When novelist Owen Quine goes missing, his wife calls in private detective Cormoran Strike. At first, Mrs. Quine just thinks her husband has gone off by himself for a few days—as he has done before—and she wants Strike to find him and bring him home.
But as Strike investigates, it becomes clear that there is more to Quine’s disappearance than his wife realizes. The novelist has just completed a manuscript featuring poisonous pen-portraits of almost everyone he knows. If the novel were to be published, it would ruin lives—meaning that there are a lot of people who might want him silenced.
When Quine is found brutally murdered under bizarre circumstances, it becomes a race against time to understand the motivation of a ruthless killer, a killer unlike any Strike has encountered before…
This was such a great book! I really enjoyed reading it! I always love the idea of a book, being about a book, which is basically what the Silkworm is about. The entire mystery and murder revolves around author Own Quine’s latest book, yet unpublished, but distributed among editors. The first book had been all about the world of a model, the second book is about the world of writers. It’s no surprise that Robert Galbraith, aka J K Rowling is well versed on how publishing and editing works.
“…writers are a savage breed, Mr. Strike. If you want life-long friendship and selfless camaraderie, join the army and learn to kill. If you want a lifetime of temporary alliances with peers who will glory in your every failure, write novels.”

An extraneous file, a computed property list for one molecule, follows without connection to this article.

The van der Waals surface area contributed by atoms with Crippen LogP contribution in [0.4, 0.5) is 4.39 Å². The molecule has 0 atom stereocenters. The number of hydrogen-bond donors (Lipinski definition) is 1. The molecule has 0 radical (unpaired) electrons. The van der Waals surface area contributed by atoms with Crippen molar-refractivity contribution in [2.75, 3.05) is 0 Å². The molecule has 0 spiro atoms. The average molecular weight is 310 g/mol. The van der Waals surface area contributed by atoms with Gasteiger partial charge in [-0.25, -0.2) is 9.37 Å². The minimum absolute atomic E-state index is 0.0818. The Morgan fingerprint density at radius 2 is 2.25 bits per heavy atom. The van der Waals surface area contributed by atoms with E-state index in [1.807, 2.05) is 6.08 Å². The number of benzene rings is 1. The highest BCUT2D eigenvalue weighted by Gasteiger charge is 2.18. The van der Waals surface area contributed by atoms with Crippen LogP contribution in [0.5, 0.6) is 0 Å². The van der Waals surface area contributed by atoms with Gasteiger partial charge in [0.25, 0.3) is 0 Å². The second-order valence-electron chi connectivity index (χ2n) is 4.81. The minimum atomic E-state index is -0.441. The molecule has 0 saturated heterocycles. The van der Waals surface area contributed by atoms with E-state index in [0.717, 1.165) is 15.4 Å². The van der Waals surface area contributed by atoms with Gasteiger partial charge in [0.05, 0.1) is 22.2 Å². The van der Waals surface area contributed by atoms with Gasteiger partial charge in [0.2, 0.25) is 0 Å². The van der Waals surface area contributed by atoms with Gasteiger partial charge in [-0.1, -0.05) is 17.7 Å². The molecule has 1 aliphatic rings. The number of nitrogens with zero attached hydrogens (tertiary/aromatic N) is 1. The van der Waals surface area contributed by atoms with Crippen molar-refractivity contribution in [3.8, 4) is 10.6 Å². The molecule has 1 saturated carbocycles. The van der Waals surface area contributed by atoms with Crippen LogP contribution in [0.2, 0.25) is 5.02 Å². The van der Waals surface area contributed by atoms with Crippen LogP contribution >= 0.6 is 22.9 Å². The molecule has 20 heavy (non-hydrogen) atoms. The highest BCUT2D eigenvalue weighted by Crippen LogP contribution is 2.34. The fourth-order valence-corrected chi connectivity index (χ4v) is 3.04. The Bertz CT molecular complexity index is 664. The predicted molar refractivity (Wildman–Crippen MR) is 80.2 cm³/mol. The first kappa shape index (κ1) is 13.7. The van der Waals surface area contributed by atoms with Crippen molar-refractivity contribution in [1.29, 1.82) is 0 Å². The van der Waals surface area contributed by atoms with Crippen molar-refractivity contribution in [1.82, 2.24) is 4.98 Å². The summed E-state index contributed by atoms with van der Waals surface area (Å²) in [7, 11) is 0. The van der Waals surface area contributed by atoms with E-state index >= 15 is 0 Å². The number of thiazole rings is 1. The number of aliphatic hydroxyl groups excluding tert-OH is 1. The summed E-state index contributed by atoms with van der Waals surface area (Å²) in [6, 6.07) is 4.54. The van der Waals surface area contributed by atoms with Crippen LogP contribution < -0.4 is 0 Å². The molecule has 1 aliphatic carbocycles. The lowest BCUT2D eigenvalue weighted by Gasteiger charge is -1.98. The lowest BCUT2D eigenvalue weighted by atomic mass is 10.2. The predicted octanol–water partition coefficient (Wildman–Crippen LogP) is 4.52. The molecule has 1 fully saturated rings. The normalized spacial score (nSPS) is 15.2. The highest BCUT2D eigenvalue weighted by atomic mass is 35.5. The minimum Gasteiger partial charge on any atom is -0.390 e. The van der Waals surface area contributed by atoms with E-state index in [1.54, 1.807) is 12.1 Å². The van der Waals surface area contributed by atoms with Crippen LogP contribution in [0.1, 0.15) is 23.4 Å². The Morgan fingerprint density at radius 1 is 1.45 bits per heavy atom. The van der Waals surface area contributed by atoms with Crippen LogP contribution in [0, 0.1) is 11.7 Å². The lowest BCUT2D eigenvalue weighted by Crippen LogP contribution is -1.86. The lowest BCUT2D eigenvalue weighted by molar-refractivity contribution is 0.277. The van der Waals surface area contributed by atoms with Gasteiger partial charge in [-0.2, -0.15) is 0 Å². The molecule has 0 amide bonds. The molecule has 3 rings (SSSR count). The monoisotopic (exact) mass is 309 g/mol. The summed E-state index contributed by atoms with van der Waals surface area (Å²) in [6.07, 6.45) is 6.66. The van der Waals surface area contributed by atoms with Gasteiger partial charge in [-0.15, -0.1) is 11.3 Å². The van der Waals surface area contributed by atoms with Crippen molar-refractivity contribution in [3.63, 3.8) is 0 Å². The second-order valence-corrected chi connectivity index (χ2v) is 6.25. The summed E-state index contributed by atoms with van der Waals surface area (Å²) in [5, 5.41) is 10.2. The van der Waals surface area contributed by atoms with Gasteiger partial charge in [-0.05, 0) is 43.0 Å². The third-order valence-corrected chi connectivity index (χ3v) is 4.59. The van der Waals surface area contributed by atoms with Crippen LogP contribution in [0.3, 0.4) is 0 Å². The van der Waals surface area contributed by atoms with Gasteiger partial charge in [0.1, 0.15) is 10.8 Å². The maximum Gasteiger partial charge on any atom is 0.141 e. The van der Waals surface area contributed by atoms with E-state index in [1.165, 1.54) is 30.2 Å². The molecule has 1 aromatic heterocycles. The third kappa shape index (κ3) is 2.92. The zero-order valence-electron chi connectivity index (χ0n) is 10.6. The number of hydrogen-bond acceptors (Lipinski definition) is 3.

The novel is a detective novel, there are interviews to take, notes to be made, people to be followed. I really found the entire exercise very fascinating, how Strike would ask for interviews, how he would get into places to get a closer, inside look of situations. His assistant, Robin, was also interesting. She is ambitious and excited to work with a detective, but is being held back by her fiance and Strike as well. She manages to break through the barrier and assert her stance on how she felt about helping to solve cases.
“Hard to remember these days that there was a time you had to wait for the ink and paper reviews to see your work excoriated. With the invention of the internet, any subliterate cretin can be Michiko Kakutani.”
The ending of the book was quite a twist however. It was certainly a strange turn of events, although there had definitely been clues and hints littered in the previous pages. I liked how Strike relates Owen Quine’s novel to the reader and now I can’t help but want to know what the actual novel was like! (Mild spoiler, but it’s okay).
All in all, the book was enjoyable. 4/5 stars and I would definitely pick this up again for another read.